Assistant Secretary of the Army (Manpower and Reserve Affairs)

United States
Assistant Secretary of the Army
(Manpower and Reserve Affairs)
Flag of the Assistant Secretary of the Army.gif
E. Casey Wardynski official photo.jpg
Hon. E. Casey Wardynski

since January 16, 2019[1]
WebsiteOfficial Website
Seal of the Office of the Assistant Secretary of the Army (Manpower and Reserve Affairs).

The Assistant Secretary of the Army (Manpower and Reserve Affairs) — abbreviated ASA(M&RA) — is a civilian official in the United States Department of the Army.

U.S. law provides that there shall be five Assistant Secretaries of the Army "appointed from civilian life by the President, by and with the advice and consent of the Senate."[2] "One of the Assistant Secretaries shall be the Assistant Secretary of the Army for Manpower and Reserve Affairs. He shall have as his principal duty the overall supervision of manpower and reserve component affairs of the Department of the Army.[3] Pursuant to United States Army General Order No. 3, the Assistant Secretary of the Army (Manpower and Reserve Affairs) supervises Army strategy, policy, programs, and compliance related to functions such as recruiting, readiness and mobilization, civilian and military manpower, medical and health affairs, family and Morale, Welfare and Recreation, the review of soldier records, force structure policy, manpower analysis, the Army-wide Equal Employment Opportunity Program and critical matters pertaining to Reserve Affairs.[4]

The office can be traced to 1950, when United States Secretary of the Army Gordon Gray decided to centralize manpower issues for civil, military, and reserve personnel under one individual, with the position being elevated to Assistant Secretary when manpower issues proved to be a problem during the course of the Korean War.[5] The office was then abolished in 1961, with its duties transferred to the Office of the Under Secretary of the Army, but then re-established - this time by statute - in 1968.[5]

Past Secretaries[edit]

Picture Name Assumed Office Left Office President Appointed By Secretary Served Under
William K. Brehm[6] 1968 1969 Lyndon B. Johnson Stanley Rogers Resor
Donald G. Brotzman 1975 1977 Gerald R. Ford Martin R. Hoffman
Harry N. Walters[7] 1981 1983 Ronald Reagan John Otho Marsh, Jr.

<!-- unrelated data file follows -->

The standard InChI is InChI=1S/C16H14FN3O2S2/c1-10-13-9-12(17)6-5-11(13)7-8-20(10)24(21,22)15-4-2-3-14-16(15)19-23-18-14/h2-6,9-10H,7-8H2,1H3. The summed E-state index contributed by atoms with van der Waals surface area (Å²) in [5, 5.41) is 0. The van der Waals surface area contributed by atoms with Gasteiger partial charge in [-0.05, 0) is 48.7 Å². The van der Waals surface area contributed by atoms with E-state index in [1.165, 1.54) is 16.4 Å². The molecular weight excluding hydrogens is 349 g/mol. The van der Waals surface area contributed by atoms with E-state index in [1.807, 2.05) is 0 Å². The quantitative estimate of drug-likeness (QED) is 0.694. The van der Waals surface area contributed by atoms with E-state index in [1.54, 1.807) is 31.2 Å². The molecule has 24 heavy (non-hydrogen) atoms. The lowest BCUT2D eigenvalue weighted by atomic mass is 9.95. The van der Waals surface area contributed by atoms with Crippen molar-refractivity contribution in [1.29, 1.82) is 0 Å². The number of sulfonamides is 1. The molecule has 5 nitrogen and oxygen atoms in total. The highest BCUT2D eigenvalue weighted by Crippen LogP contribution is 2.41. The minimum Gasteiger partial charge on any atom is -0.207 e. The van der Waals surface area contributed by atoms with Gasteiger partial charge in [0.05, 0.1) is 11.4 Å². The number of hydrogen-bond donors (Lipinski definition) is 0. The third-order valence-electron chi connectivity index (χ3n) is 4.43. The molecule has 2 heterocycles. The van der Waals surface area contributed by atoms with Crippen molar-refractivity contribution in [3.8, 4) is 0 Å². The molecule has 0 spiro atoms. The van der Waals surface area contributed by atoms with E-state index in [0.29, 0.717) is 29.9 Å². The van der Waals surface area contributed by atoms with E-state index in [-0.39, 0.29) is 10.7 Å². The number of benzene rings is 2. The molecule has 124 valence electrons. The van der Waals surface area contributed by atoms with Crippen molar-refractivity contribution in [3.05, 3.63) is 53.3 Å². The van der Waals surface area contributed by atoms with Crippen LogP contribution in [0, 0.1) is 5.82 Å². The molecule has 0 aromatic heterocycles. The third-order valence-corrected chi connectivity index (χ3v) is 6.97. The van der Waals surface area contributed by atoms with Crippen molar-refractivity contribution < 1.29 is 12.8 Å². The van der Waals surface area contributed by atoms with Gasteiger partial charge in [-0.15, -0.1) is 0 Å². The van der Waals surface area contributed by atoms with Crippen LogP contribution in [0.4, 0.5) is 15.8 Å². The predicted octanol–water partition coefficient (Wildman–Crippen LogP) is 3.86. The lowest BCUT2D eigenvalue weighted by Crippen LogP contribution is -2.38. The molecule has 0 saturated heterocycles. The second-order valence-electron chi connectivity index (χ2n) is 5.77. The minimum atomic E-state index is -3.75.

Delbert Spurlock[8] 1983 1989 Ronald Reagan John Otho Marsh, Jr.
G. Kim Wincup[9] 1989 1992 George H. W. Bush Michael P. W. Stone
Robert S. Silberman[10] 1992 1993 George H. W. Bush Michael P. W. Stone
Sara E. Lister 1994[11] November 1997[12] Bill Clinton Togo D. West, Jr.
Patrick T Henry.gif Patrick T. Henry[13] 1998 2001 Bill Clinton Louis Caldera
Reginald J Brown.jpg Reginald J. Brown[14] August 2001 January 2005 George W. Bush Thomas E. White, Francis J. Harvey
Ronald J James.jpg Ronald J. James[15] October 2006 2009[16] George W. Bush Francis J. Harvey, Pete Geren
Lamont-250.jpg Thomas R. Lamont[17] June 26, 2009 October 1, 2014 Barack Obama Pete Geren, John M. McHugh
Debra Wada.jpeg Debra S. Wada[18] October 2, 2014 January 20, 2017 Barack Obama John M. McHugh, Eric Fanning
E. Casey Wardynski official photo (cropped).jpg Casey Wardynski[19] January 16, 2019 Present Donald Trump Mark Esper


  1. ^ Dr. E. Casey Wardynski
  2. ^ 10 U.S.C. § 3016(a)
  3. ^ 10 U.S.C. § 3016(b)
  4. ^ Website of the OASA(MRA) Archived January 7, 2011, at the Wayback Machine
  5. ^ a b History of ASA(M&RA) from website Archived February 12, 2009, at the Wayback Machine
  6. ^ Robert K. Griffith, Jr., The U.S. Army's Transition to the All-Volunteer Force, 1968-1974 (Center of Military History, 1997), p. 44
  7. ^ Secure Symbology Profile
  8. ^ "Wounded Vets on Government Agenda?", NPR, Dec. 21, 2007
  9. ^ "G. Kim Wincup '66 Appointed Chairman of Defense Department's Reserve Forces Policy Board", DePauw University website
  10. ^ Nomination of Robert S. Silberman To Be an Assistant Secretary of the Army", June 15, 1992
  11. ^ "The White House, "President Names Three to Uniformed Service Posts", Jan. 24, 1994". Archived from the original on 2011-07-19. Retrieved 2010-12-28.
  12. ^ Sam Fulwood III and Paul Richter, "Army's Top Woman Quits Position Under Heavy Fire", L.A. Times, Nov. 15, 1997
  13. ^ "DefenseWeb Names Former Assistant Secretary of Army to Board of Directors; Honorable Patrick T. Henry Brings over 20 Years of Defense Department, Army Personnel & Health Services, and Private Sector Experience to the Post", Business Week, Apr. 25, 2005
  14. ^ "Last Roll Call from Westpoint". Archived from the original on 2011-07-18. Retrieved 2010-12-28.
  15. ^ Profile of James from Dept. of the Army Archived December 8, 2008, at the Wayback Machine
  16. ^ See April 2009 Memo from James
  17. ^ Profile of Lamont from Dept. of the Army Archived February 12, 2009, at the Wayback Machine
  18. ^ "Profile of Wada from Dept. of the Army". Archived from the original on 2014-11-23. Retrieved 2014-12-02.
  19. ^ "Trump nominations tracker: See which key positions have been filled so far". Washington Post. Retrieved 2018-10-11.